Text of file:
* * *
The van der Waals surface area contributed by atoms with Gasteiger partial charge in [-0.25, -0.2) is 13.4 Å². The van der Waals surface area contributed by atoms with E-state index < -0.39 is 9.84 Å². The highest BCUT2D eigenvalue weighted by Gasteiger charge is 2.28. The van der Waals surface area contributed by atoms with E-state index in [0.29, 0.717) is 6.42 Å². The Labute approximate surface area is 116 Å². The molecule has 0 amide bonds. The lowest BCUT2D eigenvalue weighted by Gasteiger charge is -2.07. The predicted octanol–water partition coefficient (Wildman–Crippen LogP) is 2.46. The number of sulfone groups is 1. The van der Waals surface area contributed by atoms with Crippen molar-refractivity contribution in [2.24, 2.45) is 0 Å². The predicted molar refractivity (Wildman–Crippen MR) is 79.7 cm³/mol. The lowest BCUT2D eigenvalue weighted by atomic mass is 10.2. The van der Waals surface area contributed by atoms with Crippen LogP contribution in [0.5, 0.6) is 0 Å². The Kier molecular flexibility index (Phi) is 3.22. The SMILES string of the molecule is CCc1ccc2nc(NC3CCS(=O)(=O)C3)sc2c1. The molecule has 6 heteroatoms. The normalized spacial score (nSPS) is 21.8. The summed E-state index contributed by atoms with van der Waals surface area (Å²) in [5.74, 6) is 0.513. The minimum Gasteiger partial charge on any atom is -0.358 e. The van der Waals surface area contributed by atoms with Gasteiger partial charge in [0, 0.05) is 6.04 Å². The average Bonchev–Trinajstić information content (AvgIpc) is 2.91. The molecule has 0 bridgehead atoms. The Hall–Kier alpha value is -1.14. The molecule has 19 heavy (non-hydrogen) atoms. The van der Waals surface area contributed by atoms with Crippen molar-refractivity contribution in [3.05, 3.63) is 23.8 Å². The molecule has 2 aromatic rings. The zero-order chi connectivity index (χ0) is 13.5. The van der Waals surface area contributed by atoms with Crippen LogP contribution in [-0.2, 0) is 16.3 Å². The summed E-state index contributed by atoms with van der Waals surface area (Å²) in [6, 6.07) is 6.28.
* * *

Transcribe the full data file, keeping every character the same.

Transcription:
The van der Waals surface area contributed by atoms with Gasteiger partial charge in [-0.25, -0.2) is 13.4 Å². The van der Waals surface area contributed by atoms with E-state index < -0.39 is 9.84 Å². The highest BCUT2D eigenvalue weighted by Gasteiger charge is 2.28. The van der Waals surface area contributed by atoms with E-state index in [0.29, 0.717) is 6.42 Å². The Labute approximate surface area is 116 Å². The molecule has 0 amide bonds. The lowest BCUT2D eigenvalue weighted by Gasteiger charge is -2.07. The predicted octanol–water partition coefficient (Wildman–Crippen LogP) is 2.46. The number of sulfone groups is 1. The van der Waals surface area contributed by atoms with Crippen molar-refractivity contribution in [2.24, 2.45) is 0 Å². The predicted molar refractivity (Wildman–Crippen MR) is 79.7 cm³/mol. The lowest BCUT2D eigenvalue weighted by atomic mass is 10.2. The van der Waals surface area contributed by atoms with Crippen LogP contribution in [0.5, 0.6) is 0 Å². The Kier molecular flexibility index (Phi) is 3.22. The SMILES string of the molecule is CCc1ccc2nc(NC3CCS(=O)(=O)C3)sc2c1. The molecule has 6 heteroatoms. The normalized spacial score (nSPS) is 21.8. The summed E-state index contributed by atoms with van der Waals surface area (Å²) in [5.74, 6) is 0.513. The minimum Gasteiger partial charge on any atom is -0.358 e. The van der Waals surface area contributed by atoms with Gasteiger partial charge in [0, 0.05) is 6.04 Å². The average Bonchev–Trinajstić information content (AvgIpc) is 2.91. The molecule has 0 bridgehead atoms. The Hall–Kier alpha value is -1.14. The molecule has 19 heavy (non-hydrogen) atoms. The van der Waals surface area contributed by atoms with Crippen molar-refractivity contribution in [3.05, 3.63) is 23.8 Å². The molecule has 2 aromatic rings. The zero-order chi connectivity index (χ0) is 13.5. The van der Waals surface area contributed by atoms with Crippen LogP contribution in [-0.2, 0) is 16.3 Å². The summed E-state index contributed by atoms with van der Waals surface area (Å²) in [6, 6.07) is 6.28.